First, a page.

Twitter CEO Jack Dorsey. Source: Wikimedia Commons

Square’s success in fintech – what can we learn from it?

SQUARE INC., the financial services startup by Twitter founder Jack Dorsey, has been having a banner year.

The firm’s stock price has tripled since its IPO in 2015 and it is expanding its portfolio of offerings beyond mobile payments options.

In an exclusive interview with Bloomberg, Dorsey said his business’ main competition was neither banks nor traditional financial institutions, but rather other fintechs looking to offer services to the unbanked populations.

“We’re not really competing with financial institutions and banks and traditional lenders. Our average loan size is US$6,000, so we’re competing with people going to their friends and family and asking for a loan,” Dorsey said told Bloomberg.

He singled out small-loan borrowers as the target market that has traditionally found it difficult to obtain capital from banks.

Dorsey says he’s not trying to compete with banks, but rather other fintechs targeting the unbanked populations. Source: Shutterstock

When Square first came into being, it aimed to provide cheap point-of-sale (POS) options to merchants through their signature white credit card readers, which can be connected to tablets and mobile devices.

Today, Square’s lending business is contributing to a larger portion of their revenues; according to Dorsey, the segment grew 68 percent this year and onboarded a host of new investors including Canada’s’ national Pension Plan Investment Board. Their customers include small businesses and restaurants seeking capital to purchase stock, cover the costs of opening outlets and daily operations.

Square’s strategy has led them to facilitating more than 49,000 business loans, totalling US$318 million in this year’s second quarter alone.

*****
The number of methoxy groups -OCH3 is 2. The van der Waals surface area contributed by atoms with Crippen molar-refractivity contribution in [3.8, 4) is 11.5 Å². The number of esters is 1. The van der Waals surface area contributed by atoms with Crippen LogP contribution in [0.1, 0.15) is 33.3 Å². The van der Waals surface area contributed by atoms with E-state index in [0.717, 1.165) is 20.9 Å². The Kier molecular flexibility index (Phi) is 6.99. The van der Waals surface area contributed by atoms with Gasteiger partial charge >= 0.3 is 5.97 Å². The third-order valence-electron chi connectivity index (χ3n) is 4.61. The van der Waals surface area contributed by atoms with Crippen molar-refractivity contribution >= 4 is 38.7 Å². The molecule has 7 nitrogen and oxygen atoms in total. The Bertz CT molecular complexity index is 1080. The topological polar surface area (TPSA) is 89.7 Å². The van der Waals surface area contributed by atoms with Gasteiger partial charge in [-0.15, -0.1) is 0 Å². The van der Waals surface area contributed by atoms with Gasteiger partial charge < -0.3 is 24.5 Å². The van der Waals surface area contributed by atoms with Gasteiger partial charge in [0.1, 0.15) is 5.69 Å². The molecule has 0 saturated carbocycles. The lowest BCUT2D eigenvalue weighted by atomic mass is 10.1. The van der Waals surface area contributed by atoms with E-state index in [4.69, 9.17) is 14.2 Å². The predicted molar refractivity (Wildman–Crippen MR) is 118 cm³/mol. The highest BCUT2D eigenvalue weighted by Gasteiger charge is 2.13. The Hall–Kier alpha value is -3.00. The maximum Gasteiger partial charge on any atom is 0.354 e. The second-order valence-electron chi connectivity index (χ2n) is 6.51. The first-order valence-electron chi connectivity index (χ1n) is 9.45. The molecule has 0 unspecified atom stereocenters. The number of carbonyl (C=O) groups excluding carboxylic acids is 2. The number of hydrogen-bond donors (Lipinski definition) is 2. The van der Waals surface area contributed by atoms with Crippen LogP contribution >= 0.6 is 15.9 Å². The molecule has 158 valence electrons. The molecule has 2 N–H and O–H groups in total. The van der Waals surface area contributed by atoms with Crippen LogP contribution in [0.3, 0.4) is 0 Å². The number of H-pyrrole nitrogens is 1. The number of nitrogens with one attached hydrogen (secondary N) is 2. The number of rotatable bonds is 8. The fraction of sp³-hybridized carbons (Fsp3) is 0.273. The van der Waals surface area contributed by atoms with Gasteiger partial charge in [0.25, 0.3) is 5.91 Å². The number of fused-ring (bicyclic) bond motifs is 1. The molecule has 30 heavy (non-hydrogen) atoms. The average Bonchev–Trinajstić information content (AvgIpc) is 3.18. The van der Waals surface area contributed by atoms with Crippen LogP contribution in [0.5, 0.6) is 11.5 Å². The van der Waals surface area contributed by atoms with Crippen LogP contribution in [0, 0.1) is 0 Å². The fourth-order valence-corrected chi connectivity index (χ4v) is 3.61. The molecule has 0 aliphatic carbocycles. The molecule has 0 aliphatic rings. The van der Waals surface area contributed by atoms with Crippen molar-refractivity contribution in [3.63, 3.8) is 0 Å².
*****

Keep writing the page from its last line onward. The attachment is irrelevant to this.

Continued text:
The company’s performance this year has leaped ahead of analysts’ estimates and provides some answers on the future of fintech in today’s market.

Once hailed as massive disruptors in the financial services space, fintechs as significant as Transferwise have kind of fallen away in tandem with investor spending, reflecting the hype that has bloated estimations on their impact.

Markus Gnirck, co-founder and a partner at private equity firm Tryb Capital, told Tech Wire Asia at a previous interview fintechs went after customer-focused segments when they first emerged. The startups have worked to unbundle services, but he said it’s time to rebundle products so the software can grow further.

“Fintech has been unbundling the banks, and it’s time to consolidate,” he said. “The question is how do you rebundle across new product lines?”

In contrast, Square’s focus on SME businesses and the company’s success in the space offers us an object lesson that all fintech companies should pay attention to if they want to survive beyond the hype. Monetizing their services and finding ways to stay soluble is a significant challenge for all startups and fintech companies are no different.

Gnirck said fintechs need to market their products more reasonably, while finding key clients that will support them. For example, Square’s niche is the merchants and small loan borrowers who buoy their profit margins.

Square’s niche is the merchants and small loan borrowers who buoy their profit margins.

 

However, Square is also making an effort to go after the business-to-customer (B2C) segment by bringing banking services to them. Likely, the impact will be deeply felt in Southeast Asia and South Asia, where a majority of the population don’t have access to financial facilities. Square Cash, an app that allows users to store money and access peer-to-peer payments without having to connect a bank account, could potentially be a game changer for Southeast Asia in particular.

Gnirck points to the region’s highly mobile and connected populations. Customers here have cash and smartphones, but not bank accounts, making this particular segment a potential gold mine for Square. Gnirck said the missing link in solving Southeast Asia’s unbanked population problem was the absence of banks providing dynamic solutions.

“My impression is that these people are all online, they all use e-commerce,” he explained. “It’s not about getting people on board, it’s about getting banks in on it. I have a feeling banks have completely missed out and been left aside.”






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